"since you can't have 0.4 of an MP"

Why not? The Isle of Wight probably will. And a seat that crossed over the Irish Sea to make up the numbers is no less logical than getting Gibraltarians to vote in England South West
aeglefinus
Jul. 6th, 2010 06:49 pm (UTC)
Re: 600 seats
Favourite statistic of the Euro elections: 8 people in Gibraltar voted Cornish Nationalist.
xipuloxx
Jul. 6th, 2010 12:10 pm (UTC)
Fascinating! Thanks for that, Nicholas.

I can't see this being too popular, as the burghers of the Malone Road wake up to the probability of Gerry Adams being their new MP.

They're far from the only ones with whom such a change would be unpopular! I can't imagine too many people in South Belfast, Malone Road moneybags or not, would be happy about that. SF only got 9% of the South Belfast vote in the 2005 election, after all.
(Anonymous)
Jul. 7th, 2010 10:31 pm (UTC)
Reducing Belfast down to two seats entirely within the council area would keep the Malone Roaders happy but I can't imagine people in Poleglass or Mayfield would be too happy to wake up to discover Jeffrey Donaldson or Willie McCrea as their MP.

I also drew boundaries for 15 seats on the basis of a 2 seat Belfast and the outflux of wards from South and East Belfast in particular had big knock on effects. North Down had to gain the Ards peninsula, Castlereagh and Newtownards, first mooted in 1995, became a reality. Mid Down (Down and Banbridge councils), "Newry, Mourne and South Armagh" (Newry and Mourne, 9 Armagh wards) and "Armagh City and Upper Bann" all came into existence for the first time.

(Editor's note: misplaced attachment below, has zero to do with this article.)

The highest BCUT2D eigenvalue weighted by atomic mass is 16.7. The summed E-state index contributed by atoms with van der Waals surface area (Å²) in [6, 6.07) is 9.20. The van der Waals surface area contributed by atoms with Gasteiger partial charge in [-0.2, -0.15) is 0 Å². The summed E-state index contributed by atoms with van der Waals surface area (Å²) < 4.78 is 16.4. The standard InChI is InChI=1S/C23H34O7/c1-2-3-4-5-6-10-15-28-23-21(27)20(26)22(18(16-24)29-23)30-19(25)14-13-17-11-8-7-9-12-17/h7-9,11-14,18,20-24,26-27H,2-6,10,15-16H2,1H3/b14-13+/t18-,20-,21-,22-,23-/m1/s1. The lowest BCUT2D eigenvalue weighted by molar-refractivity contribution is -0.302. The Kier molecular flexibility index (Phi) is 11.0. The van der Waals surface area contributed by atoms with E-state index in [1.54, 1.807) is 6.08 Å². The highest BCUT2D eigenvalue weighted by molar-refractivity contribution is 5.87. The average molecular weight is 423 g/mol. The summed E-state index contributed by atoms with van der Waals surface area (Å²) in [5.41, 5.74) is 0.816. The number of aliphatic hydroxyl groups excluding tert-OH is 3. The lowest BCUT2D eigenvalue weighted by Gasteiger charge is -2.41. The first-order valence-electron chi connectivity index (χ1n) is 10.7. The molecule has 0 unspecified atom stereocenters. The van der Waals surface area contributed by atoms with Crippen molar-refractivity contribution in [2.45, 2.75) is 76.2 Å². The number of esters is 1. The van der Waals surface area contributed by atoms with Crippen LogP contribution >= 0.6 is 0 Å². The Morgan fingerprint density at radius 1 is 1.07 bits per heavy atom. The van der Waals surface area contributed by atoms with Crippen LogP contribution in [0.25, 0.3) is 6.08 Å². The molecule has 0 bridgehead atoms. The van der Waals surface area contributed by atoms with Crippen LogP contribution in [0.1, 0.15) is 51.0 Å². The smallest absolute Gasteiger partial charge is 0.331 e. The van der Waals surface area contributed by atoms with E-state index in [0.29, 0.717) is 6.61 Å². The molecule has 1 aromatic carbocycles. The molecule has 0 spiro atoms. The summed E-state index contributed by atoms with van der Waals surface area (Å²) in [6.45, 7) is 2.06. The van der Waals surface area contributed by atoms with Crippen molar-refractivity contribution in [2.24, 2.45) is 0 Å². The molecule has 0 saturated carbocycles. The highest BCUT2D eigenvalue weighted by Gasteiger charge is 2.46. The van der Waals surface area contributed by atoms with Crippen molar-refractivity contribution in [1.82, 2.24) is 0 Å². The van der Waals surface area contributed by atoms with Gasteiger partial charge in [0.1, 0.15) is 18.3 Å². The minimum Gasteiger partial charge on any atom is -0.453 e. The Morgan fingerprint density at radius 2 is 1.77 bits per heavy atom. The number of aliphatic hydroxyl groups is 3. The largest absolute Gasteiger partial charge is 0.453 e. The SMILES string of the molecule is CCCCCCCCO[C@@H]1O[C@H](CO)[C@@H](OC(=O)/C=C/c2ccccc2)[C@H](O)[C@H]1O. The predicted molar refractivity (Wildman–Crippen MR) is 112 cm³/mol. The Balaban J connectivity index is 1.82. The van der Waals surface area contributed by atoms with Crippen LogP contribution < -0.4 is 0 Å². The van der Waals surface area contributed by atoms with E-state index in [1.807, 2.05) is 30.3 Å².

The west wasn't too bad, Fermanagh and South Tyrone returned to its pre-1996 boundaries, North Tyrone (or Mid Ulster) all of Omagh, Strabane and Cookstown. Foyle gained some 6 or 7 rural wards from Limavady with the rest joining Coleraine and Magherafelt in the revised East L'derry seat. The outflux of Newtownabbey wards from North Belfast took care of the Antrim constituencies.
(no subject) - nwhyte - Jul. 8th, 2010 06:16 am (UTC) - Expand
(no subject) - (Anonymous) - Jul. 8th, 2010 01:05 pm (UTC) - Expand
boundary changes. - (Anonymous) - Jul. 8th, 2010 03:28 pm (UTC) - Expand
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matgb
Jul. 6th, 2010 04:40 pm (UTC)
Hmm, not sure they'll go for 15. On the current register, the target quota is approximately 76K (Polling Report), so 15 at 79K gives an excess of 3K per seat over, whereas 16 seats give an average of 74K, difference of 2K per seat under.